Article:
Graphics cards


What the specs mean

Processor clock speed: Much as with PCs, a higher clock speed for the graphics processor does not automatically mean it runs faster. A 400MHz processor that can do twice as much per clock cycle as a 600MHz processor will outperform it. In terms of rendering speed, the per-clock performance of the graphics processor is indicated by the number of pixels it can process per cycle.

Memory size: This is the amount of memory on the graphics card, to be used exclusively for graphics operations. Nearly all chips support multiple memory configurations, some up to 512MB. The effect of memory size on performance will vary depending on the application. The graphics processor can talk to the graphics card's memory much quicker than it can talk to the PC's memory, so the more memory on board, the less it has to go to main memory for the information it needs to render a scene.

Generally speaking though, if you currently have a 128MB GeForce 6600-based card, for example, and want to upgrade to a 256MB GeForce 6600-based card, you may not notice a performance difference at all during gameplay unless you are playing games with big enough texture sizes that can take advantage of the extra memory, such as Half-Life 2, Doom 3 and Far Cry.

Memory bandwidth: This is the speed at which the graphics processor can talk to the memory on the card. One of the big bottlenecks in 3D performance is the speed at which the PC can deliver information to the graphics processor. Faster memory means that this bottleneck is eliminated, resulting in faster rendering speeds. There are two types of memory used on current graphics cards - DDR and GDDR3. GDDR3 is faster, and better able to keep the graphics processor occupied.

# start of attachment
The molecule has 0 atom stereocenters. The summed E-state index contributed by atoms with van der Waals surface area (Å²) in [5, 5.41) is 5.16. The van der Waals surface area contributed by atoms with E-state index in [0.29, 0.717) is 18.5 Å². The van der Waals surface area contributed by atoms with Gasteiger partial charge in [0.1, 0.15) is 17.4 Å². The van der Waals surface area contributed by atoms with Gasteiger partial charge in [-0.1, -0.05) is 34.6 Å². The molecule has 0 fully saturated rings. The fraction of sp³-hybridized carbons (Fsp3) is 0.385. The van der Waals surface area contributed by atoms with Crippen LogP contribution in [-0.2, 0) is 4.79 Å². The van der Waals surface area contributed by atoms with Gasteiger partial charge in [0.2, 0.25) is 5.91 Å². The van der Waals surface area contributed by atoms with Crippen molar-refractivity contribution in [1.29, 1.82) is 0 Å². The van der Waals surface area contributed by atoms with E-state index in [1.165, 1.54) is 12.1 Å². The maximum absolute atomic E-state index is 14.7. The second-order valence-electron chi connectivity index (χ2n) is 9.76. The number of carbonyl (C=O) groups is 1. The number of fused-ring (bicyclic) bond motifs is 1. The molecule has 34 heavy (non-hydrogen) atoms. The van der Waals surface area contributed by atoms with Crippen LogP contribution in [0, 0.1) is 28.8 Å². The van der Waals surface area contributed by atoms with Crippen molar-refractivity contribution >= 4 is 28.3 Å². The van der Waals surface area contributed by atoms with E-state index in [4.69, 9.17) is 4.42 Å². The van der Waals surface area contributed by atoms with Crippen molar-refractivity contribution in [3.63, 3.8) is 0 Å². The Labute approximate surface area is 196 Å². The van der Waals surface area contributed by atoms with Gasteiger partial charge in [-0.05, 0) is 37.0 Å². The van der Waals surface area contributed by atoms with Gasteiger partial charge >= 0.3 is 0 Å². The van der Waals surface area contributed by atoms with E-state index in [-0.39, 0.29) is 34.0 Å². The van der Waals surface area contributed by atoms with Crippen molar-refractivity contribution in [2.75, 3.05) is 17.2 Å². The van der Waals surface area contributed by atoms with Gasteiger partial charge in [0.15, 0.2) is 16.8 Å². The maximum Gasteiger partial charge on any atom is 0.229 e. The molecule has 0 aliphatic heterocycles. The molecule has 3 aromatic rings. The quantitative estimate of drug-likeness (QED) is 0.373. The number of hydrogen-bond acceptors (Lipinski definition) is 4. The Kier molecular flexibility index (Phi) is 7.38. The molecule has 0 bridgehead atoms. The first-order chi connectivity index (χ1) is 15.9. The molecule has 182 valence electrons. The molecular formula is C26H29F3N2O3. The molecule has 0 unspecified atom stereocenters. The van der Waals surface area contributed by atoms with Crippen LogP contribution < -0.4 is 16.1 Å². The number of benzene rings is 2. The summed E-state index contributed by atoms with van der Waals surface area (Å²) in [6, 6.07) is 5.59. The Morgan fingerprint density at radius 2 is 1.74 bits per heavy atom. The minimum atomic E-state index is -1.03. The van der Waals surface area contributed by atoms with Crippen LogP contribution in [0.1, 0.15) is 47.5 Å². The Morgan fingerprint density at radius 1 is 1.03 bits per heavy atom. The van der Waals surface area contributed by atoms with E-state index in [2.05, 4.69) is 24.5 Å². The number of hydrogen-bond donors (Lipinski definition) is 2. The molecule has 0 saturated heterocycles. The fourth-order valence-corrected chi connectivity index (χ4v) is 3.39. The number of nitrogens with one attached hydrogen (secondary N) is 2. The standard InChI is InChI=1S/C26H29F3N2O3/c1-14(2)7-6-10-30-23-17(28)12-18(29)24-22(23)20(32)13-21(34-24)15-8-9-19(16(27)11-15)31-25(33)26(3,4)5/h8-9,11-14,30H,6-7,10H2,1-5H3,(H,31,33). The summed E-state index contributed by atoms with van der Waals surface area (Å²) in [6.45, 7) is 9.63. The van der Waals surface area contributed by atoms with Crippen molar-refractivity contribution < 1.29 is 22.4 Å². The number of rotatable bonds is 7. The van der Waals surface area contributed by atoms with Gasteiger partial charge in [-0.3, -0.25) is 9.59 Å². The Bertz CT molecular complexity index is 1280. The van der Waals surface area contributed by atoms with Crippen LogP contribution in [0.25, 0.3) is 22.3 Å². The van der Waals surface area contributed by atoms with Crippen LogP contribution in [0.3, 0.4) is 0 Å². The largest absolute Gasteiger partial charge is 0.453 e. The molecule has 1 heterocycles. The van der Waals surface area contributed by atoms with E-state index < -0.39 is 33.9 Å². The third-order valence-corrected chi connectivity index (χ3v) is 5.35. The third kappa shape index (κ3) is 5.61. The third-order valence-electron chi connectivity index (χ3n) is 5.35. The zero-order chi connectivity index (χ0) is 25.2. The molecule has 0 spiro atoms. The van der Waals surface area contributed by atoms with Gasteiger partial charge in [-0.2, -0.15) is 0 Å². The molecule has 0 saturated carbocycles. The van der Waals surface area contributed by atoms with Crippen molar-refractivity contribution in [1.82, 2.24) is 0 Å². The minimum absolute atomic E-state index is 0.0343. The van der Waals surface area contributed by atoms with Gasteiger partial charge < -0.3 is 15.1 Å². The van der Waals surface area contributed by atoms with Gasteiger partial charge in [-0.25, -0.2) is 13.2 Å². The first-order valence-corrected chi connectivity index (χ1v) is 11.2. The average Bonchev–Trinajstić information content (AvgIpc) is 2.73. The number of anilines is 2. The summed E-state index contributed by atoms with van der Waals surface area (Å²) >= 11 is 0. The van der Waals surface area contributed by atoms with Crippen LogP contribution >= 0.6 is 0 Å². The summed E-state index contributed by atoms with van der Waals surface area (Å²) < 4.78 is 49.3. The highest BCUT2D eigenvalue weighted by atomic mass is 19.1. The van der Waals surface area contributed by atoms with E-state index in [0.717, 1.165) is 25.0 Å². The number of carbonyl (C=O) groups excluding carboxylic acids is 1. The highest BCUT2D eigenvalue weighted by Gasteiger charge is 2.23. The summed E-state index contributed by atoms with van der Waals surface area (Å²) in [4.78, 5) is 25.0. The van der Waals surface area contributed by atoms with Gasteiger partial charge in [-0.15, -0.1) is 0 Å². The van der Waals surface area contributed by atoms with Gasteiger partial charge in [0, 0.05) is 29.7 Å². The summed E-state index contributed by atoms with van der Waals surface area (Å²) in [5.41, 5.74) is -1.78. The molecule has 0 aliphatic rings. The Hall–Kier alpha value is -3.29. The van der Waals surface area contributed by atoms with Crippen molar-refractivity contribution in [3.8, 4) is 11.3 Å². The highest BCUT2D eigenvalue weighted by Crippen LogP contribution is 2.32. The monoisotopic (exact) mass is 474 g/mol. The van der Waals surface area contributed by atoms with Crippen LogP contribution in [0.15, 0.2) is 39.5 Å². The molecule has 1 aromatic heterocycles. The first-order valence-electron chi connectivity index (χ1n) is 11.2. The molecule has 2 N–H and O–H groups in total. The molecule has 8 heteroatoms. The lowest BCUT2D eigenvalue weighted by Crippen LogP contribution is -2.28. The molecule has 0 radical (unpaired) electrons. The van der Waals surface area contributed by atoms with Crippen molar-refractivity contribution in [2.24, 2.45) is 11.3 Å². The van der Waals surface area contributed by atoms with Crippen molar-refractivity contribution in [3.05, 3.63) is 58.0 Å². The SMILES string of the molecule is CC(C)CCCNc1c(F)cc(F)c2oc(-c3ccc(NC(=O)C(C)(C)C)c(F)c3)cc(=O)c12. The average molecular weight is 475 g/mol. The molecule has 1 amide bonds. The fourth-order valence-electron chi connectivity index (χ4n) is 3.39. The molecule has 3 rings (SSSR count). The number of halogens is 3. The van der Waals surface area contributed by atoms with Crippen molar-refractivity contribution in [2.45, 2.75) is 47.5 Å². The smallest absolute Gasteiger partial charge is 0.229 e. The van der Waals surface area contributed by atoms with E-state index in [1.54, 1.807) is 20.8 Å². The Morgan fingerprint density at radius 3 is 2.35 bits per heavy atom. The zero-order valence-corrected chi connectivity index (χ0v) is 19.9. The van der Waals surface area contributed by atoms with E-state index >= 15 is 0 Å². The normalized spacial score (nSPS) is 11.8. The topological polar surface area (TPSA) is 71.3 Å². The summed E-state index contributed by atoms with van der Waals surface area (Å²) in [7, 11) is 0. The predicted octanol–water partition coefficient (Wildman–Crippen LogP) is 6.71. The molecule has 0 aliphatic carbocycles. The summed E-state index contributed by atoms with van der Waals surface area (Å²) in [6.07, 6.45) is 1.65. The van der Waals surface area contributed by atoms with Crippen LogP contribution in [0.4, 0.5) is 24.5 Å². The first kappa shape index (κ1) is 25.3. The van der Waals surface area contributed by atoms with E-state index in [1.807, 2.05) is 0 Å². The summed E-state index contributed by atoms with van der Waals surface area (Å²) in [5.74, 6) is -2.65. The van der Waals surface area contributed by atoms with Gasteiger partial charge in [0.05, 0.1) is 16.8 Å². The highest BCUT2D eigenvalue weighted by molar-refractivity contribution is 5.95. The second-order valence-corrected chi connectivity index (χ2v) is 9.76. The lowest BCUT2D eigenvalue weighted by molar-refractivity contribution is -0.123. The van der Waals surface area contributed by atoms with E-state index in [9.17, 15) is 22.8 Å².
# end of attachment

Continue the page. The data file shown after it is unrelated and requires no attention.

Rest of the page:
Performance will also be affected by the width of the memory bus. A graphics card with a 128-bit memory bus can haul double the amount of data between the memory chips and the graphics chip than a card with a 64-bit bus. Generally, only mainstream cards have a 64-bit memory bus.

Shader model: DirectX Shader Models give developers a great deal of control over the appearance of the scene on screen, and can be used for various neat effects like complex shadows, reflection, fog and the like. Microsoft has improved the Shader Models over time, giving more power to the developers (and thus greater potential to make scenes look realistic). Shader Model 3.0 is the latest version, found in DirectX 9.0c. At this stage, only Nvidia supports Shader Model 3.0.

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